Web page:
Agricultural & Resource Economics

Fair Trade for Agriculture in Ethiopia

May 22, 2013, 9:13 pm
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Women and children pick green beans at the Dodicha Vegetable Cooperative in Ethiopia. The beans will be sold to a local exporter, who will sell them to supermarkets in Europe. Photo Credit: K. Stefanova/USAID.

Brief Introduction of Fair Trade

While no officially accepted definition exists, fair trade is widely recognized as a certification to represent a good that was produced using environmentally sustainable methods under socially just conditions. Further, the certification ensures that the producer received fair prices for their goods. Often these goods are commodities for export. The most well-known of these exports include coffee, chocolate, and handicrafts. These goods originate largely in developing countries that previously lacked access to a market in which to sell their goods at a fair price. There are several organizations worldwide which certify the products to be sold under the fair trade certification. These organizations regulate and certify goods for the fair trade market and attach one of the fair trade logos or labels to the product to be sold.

The key to success of the fair trade industry is consumer consciousness. Producers and distributors of these goods are relying on consumers to make socially just and ecologically sustainable decisions based on individual or community moral and ethical values. As intended, the fair trade certification has appealed to a wide pool of consumers and continues to play a part in the reduction of poverty for the producers worldwide. In addition to positive social impacts, fair trade can also benefit the environment. Provided with additional income, producers can are able to invest in the health of their environment and are more willing to do so in an effort to achieve fair trade certification.

Fair Trade for Agriculture in Ethiopia

Fair trade has potential to improve the lives and livelihoods of small-farmers in Ethiopia. Ethiopia is plagued by food insecurity; evidenced by reoccurring famine and chronic malnutrition. Causes of the food insecurity in Ethiopia are various and numbered, including drought, political corruption, civil conflict and border disputes, complexities of the global food market among others. However, agriculture arguably has the largest role to play in the eradication of food insecurity in Ethiopia. In order to realize the potential of Ethiopian agriculture, four issues which threaten its success most must be overcome. These major challenges include poverty, land tenure, climate change, and distribution of goods. While these factors significantly limit the ability of agriculture to overcome food insecurity, they can have positive implications with the integration of fair trade into the agricultural system.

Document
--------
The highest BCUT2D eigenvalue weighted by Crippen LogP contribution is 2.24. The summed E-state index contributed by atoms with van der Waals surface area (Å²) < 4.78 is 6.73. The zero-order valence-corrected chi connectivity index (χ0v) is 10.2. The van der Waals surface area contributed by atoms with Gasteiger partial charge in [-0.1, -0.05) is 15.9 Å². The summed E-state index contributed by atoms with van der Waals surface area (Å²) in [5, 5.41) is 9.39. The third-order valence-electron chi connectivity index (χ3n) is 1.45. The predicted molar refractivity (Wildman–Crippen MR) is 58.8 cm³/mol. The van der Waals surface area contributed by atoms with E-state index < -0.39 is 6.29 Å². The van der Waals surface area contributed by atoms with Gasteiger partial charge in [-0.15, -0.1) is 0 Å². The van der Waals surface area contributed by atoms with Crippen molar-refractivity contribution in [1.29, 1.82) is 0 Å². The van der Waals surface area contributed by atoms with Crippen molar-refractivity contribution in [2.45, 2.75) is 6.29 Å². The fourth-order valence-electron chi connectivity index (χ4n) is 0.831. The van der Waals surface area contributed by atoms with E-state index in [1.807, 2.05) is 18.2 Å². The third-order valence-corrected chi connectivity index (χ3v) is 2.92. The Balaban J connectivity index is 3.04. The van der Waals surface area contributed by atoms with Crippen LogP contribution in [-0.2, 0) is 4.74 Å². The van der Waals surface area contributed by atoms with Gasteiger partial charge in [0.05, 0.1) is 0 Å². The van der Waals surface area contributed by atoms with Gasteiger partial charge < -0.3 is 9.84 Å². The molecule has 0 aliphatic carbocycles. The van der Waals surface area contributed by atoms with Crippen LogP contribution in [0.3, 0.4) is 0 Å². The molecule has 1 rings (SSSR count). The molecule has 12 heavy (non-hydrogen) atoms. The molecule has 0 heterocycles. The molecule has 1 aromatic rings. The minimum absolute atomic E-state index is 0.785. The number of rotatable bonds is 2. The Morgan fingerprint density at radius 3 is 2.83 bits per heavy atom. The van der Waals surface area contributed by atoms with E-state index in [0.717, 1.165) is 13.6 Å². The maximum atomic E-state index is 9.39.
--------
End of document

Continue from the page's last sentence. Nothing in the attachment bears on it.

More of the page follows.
The agriculture sector in Ethiopia is dominated by small-farmers and accounts for a large majority of the employment in the nation. Poverty prevents the people of Ethiopia (even, in some cases, the farmers) from gaining access to food. It also prevents farmers from being able to access and purchase the inputs needed for an agricultural system which is productive and environmentally sustainable.

Land tenure issues in Ethiopia prevent these same farmers from investing in the land they till because they are neither the owners of that land (and therefore it may be taken from them) nor the sole beneficiaries of its productivity (and therefore maintaining the condition and quality of the land for the future is not in their best interest economically).

Human-induced land degradation is further exacerbated by climate change, rendering the land less conducive to support agriculture. Without harvests, the farmers do not have income and the people of Ethiopia do not have food.

In the event that land rights are secured, the land is productive, and yields are successful, it may still be difficult for farmers to earn a profit on their harvest. This lack of profit can be attributed in large part to the lack of markets regionally, nationally, and internationally. Lack of roads, communication, and storage facilities characteristic of Ethiopia are major limits to accessing local markets and consumers. On the national and international level, mechanisms to market their goods for fair prices and under reliable conditions are also limited.

Through integration of fair trade, many of the challenges Ethiopian agriculture faces can be alleviated. Farmers would gain access to a burgeoning market. As the largest commodity exporter of coffee in Africa, this is especially significant in terms of the income it can bring in for its producers. With this income and the aspiration of a fair trade logo, farmers are given some incentive to invest in their land and decrease practices which degrade the land causing them to be even more susceptible to impacts of climate change. Profits from fair trade in Ethiopia can be used on a larger scale as a source of development for not only the agricultural sector, but the economy in general in order to decrease their dependence on international foreign aid, be it food or financial. All of these impacts could potentially be realized if consumers harness their purchasing power for the good of the producer and our planet. 

References and Further Reading



Viars, A. (2013). Fair Trade for Agriculture in Ethiopia. Retrieved from